In order to characterize the extent of drug diffusion within and outside of the LC and the amygdaloid complex, additional pups were used. On PN7, pups were anesthetized by urethane and placed in a stereotaxic apparatus. For the LC, holes were drilled through the skull at 1.4 mm posterior to lambda, and ±0.60 mm from the midline. A 10 μl Hamilton syringe was lowered 5.5 mm from the surface of the skull, which placed the tip near the LC. The pups were infused with 2 μl of a saline solution of [3H]CRH (0.37 μCi/μl; NEN Research Products). For the amygdaloid complex, holes were drilled through the skull at 0.80 mm posterior to bregma, and ±3.00 mm from the midline. A 10 μl Hamilton syringe was lowered 5.0 mm from the surface of the skull, which placed the tip near the amygdaloid complex. The pups were infused with 2 μl of a saline solution of [3H]CORT (1 μCi/μl; NEN Research Products). Twenty min after infusion, the brains were quickly removed and frozen in methyl butane at -45°C. Brains were sliced in 20 μm coronal sections. The slides were apposed to a tritium storage phosphor screen (Amersham Biosciences, USA). After 14 days exposure, the screen was scanned at a pixel density of 50 μm (5000 dots per cm2) with a STORM 820 Phosphor Imager (Molecular Dynamics, Sunnyvale, Calif). Phosphorimaging of the slides results in a TIFF image file (Tucker et al., 2002; Moriceau and Sullivan, 2004b; Moriceau et al., 2006).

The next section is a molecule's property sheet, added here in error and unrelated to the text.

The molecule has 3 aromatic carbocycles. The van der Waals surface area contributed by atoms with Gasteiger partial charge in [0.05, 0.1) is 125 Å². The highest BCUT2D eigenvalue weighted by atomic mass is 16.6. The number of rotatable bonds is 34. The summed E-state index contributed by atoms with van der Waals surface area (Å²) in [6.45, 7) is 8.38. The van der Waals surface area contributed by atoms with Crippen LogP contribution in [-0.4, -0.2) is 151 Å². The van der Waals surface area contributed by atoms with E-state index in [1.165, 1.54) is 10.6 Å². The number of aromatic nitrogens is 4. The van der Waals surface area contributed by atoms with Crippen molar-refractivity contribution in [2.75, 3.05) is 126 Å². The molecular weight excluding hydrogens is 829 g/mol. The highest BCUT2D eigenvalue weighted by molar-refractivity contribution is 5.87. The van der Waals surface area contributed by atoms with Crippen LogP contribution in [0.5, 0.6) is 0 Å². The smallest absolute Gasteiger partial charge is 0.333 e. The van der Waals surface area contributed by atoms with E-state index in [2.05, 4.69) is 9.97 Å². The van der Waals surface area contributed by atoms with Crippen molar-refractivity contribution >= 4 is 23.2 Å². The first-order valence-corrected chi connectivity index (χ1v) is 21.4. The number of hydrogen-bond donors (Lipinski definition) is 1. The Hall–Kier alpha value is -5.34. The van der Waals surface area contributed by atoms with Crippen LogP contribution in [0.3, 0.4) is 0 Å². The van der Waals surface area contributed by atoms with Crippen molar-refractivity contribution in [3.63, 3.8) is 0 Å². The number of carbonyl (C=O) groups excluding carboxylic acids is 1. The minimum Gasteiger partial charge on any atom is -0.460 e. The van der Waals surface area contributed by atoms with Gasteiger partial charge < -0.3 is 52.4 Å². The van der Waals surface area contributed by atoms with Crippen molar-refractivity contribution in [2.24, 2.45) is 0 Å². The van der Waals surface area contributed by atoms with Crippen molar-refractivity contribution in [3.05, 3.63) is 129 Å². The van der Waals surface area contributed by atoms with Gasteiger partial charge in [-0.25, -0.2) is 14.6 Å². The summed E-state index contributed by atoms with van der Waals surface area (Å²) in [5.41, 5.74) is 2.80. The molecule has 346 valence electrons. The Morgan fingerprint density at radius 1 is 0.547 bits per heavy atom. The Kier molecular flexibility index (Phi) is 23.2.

Statistical analysis

Comparisons were made between groups using the analysis of variance test (ANOVA) followed by post hoc Fisher tests. In all cases, the level of significance was set at p < 0.05 level.

Results

Early life stress effect on learning and neural circuit

As shown in Figure 1A, at PN7, normally-reared paired odor-0.5mA shock pups learned an odor preference, while, stressed-reared paired pups learned an avoidance. However, CORT antagonist injection in stressed-reared paired pups reinstated the learned odor preference. The Y-maze ANOVA analysis revealed a main effect of rearing condition (F(1.46) = 24.939, p < 0.0005), a significant effect of conditioning group (F(3.46) = 36.157, p < 0.0001), and a significant interaction between conditioning group and rearing condition (F(3.46) = 24.939, p < 0.0001); post hoc Fisher tests revealed that the stressed-reared paired groups differed significantly from the normally-reared paired group and the stressed-reared paired pups receiving a CORT antagonist injection. Also, the normally-reared paired group, the stressed-reared paired pups receiving a CORT antagonist injection, and the stressed-reared paired groups each differed significantly from each of the control groups at the p < 0.05 level.

Figure 1